New York City’s city council recently passed an ordinance that will allow permanent residents and those with work permits to vote in municipal elections. It passed by a 33-14 margin.
Local elections in New York City have historically attracted low voter turnouts. A record-low 23% of New Yorkers voted in the 2021 mayoral election.
The proposed law would give more than 800,000 non-citizens the right to vote, dramatically changing the city’s electorate.
New York Mayor Bill de Blasio said he would not veto it, despite reservations about the bill. Mayor-Elect Eric Adams has championed the legislation and voiced his support while on the campaign trail.
Now the issue rests with the New York City Board of Elections, which decides how the ordinance will be implemented when it takes effect during the city’s next local election, in 2023.
“I understand if folks say, hey, I’m somewhere on the pathway to citizenship, I’d like to be more involved. I respect that. I do understand that impulse,” de Blasio said.
“But I also have feelings about the value of citizenship and wanting to encourage people to become citizens fully, and there’s a lot of people who do not pursue full citizenship, even though they can, and that to me is an issue.”
Legal battles ahead
The law is not yet a sure thing, though. Some Republican attorneys and council members in NYC have promised to file legal actions it.
“I believe fundamentally that the right to vote is part of being a citizen. And it should be exclusive to them,” said Councilman David Carr, a vocal critic of the change.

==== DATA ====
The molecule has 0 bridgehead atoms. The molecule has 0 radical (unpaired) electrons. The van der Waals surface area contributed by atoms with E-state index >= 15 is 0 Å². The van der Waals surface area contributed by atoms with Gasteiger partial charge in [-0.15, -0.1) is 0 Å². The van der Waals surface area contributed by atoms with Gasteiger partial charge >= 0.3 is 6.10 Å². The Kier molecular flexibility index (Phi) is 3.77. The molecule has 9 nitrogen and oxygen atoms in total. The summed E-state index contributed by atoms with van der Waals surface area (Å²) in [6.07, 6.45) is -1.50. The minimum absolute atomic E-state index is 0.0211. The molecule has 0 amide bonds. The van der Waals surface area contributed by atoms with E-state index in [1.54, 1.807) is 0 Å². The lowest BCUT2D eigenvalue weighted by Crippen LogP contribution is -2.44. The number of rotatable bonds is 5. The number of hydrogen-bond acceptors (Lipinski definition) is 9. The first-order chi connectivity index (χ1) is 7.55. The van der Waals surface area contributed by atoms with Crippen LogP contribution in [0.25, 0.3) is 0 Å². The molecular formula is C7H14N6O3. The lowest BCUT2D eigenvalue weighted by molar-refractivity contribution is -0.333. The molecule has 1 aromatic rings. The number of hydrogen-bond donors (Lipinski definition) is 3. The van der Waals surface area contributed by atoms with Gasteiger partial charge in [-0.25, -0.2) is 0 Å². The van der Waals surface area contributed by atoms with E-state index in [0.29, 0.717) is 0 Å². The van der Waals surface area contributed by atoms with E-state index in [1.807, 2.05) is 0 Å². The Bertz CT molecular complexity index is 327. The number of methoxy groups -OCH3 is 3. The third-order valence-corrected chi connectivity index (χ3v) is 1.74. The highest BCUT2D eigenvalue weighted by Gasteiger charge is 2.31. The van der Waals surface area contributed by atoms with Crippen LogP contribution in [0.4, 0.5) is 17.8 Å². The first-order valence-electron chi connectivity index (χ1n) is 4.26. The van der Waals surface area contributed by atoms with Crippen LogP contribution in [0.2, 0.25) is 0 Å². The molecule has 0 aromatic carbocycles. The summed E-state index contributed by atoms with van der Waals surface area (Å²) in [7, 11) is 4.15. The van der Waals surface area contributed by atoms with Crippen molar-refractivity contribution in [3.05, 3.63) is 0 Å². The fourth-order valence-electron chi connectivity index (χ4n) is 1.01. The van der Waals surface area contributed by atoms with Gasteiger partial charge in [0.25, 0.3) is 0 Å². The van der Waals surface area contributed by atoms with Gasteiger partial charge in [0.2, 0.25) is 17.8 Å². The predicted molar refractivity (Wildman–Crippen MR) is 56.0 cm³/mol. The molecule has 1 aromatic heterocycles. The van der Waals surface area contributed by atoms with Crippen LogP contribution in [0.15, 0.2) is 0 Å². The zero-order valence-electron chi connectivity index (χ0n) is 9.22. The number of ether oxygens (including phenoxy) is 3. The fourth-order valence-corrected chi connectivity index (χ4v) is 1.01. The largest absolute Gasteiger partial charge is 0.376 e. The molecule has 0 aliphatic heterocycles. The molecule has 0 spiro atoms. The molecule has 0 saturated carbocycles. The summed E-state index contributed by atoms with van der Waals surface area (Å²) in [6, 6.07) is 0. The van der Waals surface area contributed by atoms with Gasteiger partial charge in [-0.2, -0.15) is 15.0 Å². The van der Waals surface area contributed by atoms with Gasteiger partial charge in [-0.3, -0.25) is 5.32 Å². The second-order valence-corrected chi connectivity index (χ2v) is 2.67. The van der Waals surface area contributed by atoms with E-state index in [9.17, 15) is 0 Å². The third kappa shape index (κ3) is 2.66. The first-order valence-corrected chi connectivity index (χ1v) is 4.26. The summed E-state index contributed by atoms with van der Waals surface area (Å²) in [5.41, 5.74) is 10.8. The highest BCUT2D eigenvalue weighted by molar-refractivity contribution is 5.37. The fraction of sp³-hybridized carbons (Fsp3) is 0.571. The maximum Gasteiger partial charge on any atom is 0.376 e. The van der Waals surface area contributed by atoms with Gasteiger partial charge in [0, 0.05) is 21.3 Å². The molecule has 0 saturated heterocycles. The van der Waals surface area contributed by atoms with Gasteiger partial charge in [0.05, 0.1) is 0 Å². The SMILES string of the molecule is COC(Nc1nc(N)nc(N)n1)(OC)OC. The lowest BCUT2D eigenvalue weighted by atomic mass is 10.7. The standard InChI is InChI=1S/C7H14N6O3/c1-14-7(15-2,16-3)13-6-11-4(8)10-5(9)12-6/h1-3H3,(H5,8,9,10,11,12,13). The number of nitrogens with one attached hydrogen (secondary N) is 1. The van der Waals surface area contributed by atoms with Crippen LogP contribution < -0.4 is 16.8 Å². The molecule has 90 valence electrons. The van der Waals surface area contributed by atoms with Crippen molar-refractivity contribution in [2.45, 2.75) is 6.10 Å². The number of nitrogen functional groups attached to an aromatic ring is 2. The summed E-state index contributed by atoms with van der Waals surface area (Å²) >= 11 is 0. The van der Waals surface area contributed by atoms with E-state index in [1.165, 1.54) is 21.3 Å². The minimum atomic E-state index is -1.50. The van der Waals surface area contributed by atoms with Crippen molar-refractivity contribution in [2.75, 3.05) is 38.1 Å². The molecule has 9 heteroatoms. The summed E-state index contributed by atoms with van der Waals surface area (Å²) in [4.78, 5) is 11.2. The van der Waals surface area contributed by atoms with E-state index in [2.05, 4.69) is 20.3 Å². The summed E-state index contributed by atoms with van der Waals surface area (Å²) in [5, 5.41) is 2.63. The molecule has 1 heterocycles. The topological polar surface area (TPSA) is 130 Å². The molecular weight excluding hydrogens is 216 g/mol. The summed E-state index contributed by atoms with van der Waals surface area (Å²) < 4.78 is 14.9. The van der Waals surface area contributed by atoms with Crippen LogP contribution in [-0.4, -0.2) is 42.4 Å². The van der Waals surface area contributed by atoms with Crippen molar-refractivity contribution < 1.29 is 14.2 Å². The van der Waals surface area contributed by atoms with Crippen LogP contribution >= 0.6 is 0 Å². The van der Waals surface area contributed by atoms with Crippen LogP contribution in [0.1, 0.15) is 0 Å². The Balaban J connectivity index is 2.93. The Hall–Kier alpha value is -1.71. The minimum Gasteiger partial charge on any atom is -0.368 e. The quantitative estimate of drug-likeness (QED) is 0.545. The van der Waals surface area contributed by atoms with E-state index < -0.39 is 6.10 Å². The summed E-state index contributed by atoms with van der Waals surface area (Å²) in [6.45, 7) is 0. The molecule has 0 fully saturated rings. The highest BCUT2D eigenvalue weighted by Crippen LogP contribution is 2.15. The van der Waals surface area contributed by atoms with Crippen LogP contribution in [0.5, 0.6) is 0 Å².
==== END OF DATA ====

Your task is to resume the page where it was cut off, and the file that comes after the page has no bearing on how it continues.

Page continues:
He believes that the New York state court will overturn it.
According to Carr, “You have an issue with the naturalization process or an issue with the way this country handles immigration more generally, your fight’s in Washington, not City Hall. We don’t get to have 50 immigration laws these days or thousands of different standards because of all the different municipalities that make up this country.”
“Allowing our elections to be decided by foreign citizens is unacceptable, and the RNC is looking closely at our legal options as we continue our fight to protect your ballot,” promised Republican National Committee Chairwoman Ronna McDaniel in a statement following the vote.
New York City is not the first to pass this type of legislation, New York City school board elections had allowed non-citizens to vote for over 30 years before the positions became mayor-appointed in 2009.
San Francisco has permitted non-citizens voting rights in school board elections since 2016, while cities in Vermont and Maryland have allowed voting in local elections since 2021 and 2017, respectively.
“I think it sends a strong signal that the essence of democracy is full participation. You can’t say non-citizens should not have certain basic rights and then make citizenship very difficult to obtain. And so we need to be consistent in making sure that the franchise and citizenship is accessible,” said Elizabeth OuYang, a civil rights attorney in New York City.
OuYang continued, “This notion of suffrage being dependent upon citizenship is misinformed. In the founding or our country, [voting] was not based on citizenship as much as it was based on wealth and gender…there’s nothing in New York State Constitution or New York City charter that bars non-immigrant, lawful permanent residents from voting in municipal elections.”
“If they [noncitizens] want to vote here, they should go through the process of becoming citizens because that is how you show real commitment to being a part of this city and this country,” said Council Minority Leader Borelli, voicing opposition to the legislation.
“The stakes are too high, the problems we face in this city are too big, for us to give away the most quintessential right of American citizenship to someone who has only lived here for 30 days.”